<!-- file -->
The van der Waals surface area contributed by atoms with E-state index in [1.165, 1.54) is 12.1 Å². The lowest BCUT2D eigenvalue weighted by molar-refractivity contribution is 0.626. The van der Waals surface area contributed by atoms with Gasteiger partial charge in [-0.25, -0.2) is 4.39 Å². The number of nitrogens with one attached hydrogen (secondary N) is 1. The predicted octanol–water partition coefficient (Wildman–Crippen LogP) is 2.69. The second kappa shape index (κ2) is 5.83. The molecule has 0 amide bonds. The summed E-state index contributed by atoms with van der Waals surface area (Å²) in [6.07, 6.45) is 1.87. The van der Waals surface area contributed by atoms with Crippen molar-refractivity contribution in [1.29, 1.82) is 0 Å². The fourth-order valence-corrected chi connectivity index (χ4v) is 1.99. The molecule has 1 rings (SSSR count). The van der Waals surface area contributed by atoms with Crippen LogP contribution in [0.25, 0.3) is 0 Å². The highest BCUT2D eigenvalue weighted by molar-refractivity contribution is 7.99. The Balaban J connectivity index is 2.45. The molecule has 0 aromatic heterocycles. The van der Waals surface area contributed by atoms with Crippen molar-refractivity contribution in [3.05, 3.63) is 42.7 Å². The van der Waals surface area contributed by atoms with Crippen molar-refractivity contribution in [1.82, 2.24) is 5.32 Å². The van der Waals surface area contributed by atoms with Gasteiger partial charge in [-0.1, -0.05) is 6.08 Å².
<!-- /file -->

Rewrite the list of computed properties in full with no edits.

The van der Waals surface area contributed by atoms with E-state index in [1.165, 1.54) is 12.1 Å². The lowest BCUT2D eigenvalue weighted by molar-refractivity contribution is 0.626. The van der Waals surface area contributed by atoms with Gasteiger partial charge in [-0.25, -0.2) is 4.39 Å². The number of nitrogens with one attached hydrogen (secondary N) is 1. The predicted octanol–water partition coefficient (Wildman–Crippen LogP) is 2.69. The second kappa shape index (κ2) is 5.83. The molecule has 0 amide bonds. The summed E-state index contributed by atoms with van der Waals surface area (Å²) in [6.07, 6.45) is 1.87. The van der Waals surface area contributed by atoms with Crippen molar-refractivity contribution in [1.29, 1.82) is 0 Å². The fourth-order valence-corrected chi connectivity index (χ4v) is 1.99. The molecule has 1 rings (SSSR count). The van der Waals surface area contributed by atoms with Crippen LogP contribution in [0.25, 0.3) is 0 Å². The highest BCUT2D eigenvalue weighted by molar-refractivity contribution is 7.99. The Balaban J connectivity index is 2.45. The molecule has 0 aromatic heterocycles. The van der Waals surface area contributed by atoms with Crippen molar-refractivity contribution in [3.05, 3.63) is 42.7 Å². The van der Waals surface area contributed by atoms with Crippen molar-refractivity contribution in [1.82, 2.24) is 5.32 Å². The van der Waals surface area contributed by atoms with Gasteiger partial charge in [-0.1, -0.05) is 6.08 Å².